Folks who came of age in the fifties and early sixties tend to think of Hammer Horror monster movies, or Cold War paranoia and post A-bomb reality checks – when George Romero, Roger Corman, and Roman Polanski first made their mark. Even The Sound of Music director Robert Wise tried his hand at horror with The Haunting in 1963, an arty examination of a woman possessed by the spirit of a house. While still of interest as a psychological thriller, the film was dated even then, as Alfred Hitchcock’s Psycho (1960) and The Birds (1963) upped the ante with levels of graphic violence that had never been seen before. The sixties had an outpouring of B-grade horror flicks, most of which starred Vincent Price, Christopher Lee or Boris Karloff – all attempting to shock – though in reality, the trailers were always far more frightening than the films themselves.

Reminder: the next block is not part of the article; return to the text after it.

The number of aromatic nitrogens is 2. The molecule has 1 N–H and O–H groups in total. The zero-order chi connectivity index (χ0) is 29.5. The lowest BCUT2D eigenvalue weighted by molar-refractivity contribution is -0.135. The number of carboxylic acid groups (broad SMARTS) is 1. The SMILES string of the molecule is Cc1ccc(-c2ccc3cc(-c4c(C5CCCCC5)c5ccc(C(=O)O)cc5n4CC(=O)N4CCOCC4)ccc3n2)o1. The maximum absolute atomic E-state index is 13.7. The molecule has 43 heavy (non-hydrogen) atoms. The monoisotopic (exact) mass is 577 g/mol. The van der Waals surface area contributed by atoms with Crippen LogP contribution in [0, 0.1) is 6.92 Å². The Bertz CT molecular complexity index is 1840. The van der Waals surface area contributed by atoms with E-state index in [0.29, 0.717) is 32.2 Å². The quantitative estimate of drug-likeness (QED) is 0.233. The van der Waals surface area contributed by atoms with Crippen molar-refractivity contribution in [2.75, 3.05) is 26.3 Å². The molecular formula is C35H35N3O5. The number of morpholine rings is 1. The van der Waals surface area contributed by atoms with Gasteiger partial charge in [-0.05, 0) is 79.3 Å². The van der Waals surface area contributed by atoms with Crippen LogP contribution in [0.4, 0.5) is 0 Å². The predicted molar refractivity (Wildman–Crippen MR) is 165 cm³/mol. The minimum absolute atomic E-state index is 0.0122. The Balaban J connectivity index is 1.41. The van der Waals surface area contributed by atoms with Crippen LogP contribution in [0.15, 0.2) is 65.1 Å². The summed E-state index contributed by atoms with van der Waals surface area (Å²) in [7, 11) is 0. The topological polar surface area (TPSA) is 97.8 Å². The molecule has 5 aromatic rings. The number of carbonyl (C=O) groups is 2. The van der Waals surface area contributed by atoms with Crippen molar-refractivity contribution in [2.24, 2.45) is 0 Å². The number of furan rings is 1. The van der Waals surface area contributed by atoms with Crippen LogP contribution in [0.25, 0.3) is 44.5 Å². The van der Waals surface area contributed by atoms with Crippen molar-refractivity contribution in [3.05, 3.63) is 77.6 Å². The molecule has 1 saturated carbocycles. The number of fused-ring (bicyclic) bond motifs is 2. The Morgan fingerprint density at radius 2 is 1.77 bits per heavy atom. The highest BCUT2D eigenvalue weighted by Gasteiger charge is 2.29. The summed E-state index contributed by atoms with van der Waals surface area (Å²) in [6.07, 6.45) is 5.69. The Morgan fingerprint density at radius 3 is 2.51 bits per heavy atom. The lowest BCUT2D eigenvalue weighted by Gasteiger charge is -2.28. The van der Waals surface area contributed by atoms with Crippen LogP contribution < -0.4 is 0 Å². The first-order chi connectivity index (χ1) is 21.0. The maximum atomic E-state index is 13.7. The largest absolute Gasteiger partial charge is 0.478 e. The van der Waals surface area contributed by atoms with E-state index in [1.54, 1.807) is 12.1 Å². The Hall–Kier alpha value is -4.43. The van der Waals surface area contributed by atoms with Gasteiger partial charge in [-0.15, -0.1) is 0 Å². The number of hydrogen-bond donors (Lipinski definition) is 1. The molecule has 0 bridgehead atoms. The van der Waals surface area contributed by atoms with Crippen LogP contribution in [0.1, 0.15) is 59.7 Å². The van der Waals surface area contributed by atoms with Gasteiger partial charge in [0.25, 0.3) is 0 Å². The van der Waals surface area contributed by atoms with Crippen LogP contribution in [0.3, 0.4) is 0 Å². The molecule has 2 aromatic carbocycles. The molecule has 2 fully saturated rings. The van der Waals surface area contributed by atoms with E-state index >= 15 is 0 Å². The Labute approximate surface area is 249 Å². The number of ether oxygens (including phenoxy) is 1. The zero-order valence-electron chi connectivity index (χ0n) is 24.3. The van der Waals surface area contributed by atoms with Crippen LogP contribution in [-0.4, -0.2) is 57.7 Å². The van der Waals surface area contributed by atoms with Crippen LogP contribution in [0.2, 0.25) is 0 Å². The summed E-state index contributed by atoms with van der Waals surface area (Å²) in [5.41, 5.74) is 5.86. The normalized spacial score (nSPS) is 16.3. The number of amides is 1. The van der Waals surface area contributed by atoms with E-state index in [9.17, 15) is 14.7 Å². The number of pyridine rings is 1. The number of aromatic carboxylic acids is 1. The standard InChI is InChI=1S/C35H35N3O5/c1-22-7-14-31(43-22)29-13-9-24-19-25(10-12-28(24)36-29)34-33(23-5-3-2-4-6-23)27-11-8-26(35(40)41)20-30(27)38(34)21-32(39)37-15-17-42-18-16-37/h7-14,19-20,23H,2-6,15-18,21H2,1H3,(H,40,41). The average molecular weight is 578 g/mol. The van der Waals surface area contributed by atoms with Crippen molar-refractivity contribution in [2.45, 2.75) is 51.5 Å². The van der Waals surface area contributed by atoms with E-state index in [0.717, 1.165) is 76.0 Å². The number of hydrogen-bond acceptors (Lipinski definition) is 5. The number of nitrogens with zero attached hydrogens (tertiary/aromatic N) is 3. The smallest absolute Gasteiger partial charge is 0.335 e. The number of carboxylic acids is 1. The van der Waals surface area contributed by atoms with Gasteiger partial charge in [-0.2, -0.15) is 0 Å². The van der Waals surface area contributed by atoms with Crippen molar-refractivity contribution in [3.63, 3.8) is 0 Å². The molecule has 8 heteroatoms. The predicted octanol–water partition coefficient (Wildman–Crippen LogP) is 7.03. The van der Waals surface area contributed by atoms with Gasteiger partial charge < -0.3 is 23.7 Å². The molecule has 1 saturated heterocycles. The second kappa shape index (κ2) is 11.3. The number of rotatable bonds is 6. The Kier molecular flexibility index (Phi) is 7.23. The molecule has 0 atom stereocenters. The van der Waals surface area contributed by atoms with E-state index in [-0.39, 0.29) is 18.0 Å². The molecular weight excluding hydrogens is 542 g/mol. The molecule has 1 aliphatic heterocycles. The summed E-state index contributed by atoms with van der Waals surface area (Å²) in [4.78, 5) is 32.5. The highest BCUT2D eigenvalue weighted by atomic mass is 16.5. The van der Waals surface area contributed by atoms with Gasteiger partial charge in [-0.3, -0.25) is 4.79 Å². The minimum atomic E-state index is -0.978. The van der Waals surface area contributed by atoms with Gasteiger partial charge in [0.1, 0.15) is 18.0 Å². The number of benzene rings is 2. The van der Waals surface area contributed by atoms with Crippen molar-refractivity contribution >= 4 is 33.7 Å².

Then along came George Romero’s Night of the Living Dead in 1968, where the dead rise up and eat the living – lungs, livers, hearts and entrails, in glorious black and white – no one had ever seen anything like that before. The film opened a floodgate and horror reached new levels of bloodletting, violence and gore as budgets got bigger special effects got better. It was as if the entire genre was reinvented in living colour, monsters, murderers, demons, and genetically mutated wildlife. While there certainly was quality horror produced in that time (The Exorcist, Jaws, Wickerman, Eraserhead, etc. etc.), the volume of horror was incredible and no social issue or pathology went unaddressed. The ultimate in paranoia was It’s Alive (1972) about a killer newborn, apparently driven to a frenzy in the womb over its mother’s ambivalence over whether or not to abort. And the wildlife gone mad! Jaws (1975), Frogs (1972), and James Cameron’s debut behind the camera with the horrendously awful Piranha II: The Spawning. Tobe Hooper’s splatter ‘masterpiece’ The Texas Chainsaw Massacre (1974) (which I have never been able to sit through), set the standard for deranged killers and spawned a slew of copycat slayers, slashers, slicers and dicers – and gave birth to Michael Meyers in Halloween (1978), Jason in Friday the 13th (1980) and Freddie Krueger in Nightmare on Elm Street (1984) at which point the horror flick literally lost the plot and collapsed under it’s own gore and guts and reran these last in what seemed like endless sequels that evolved into parodies of themselves, played more for laughs than for terror.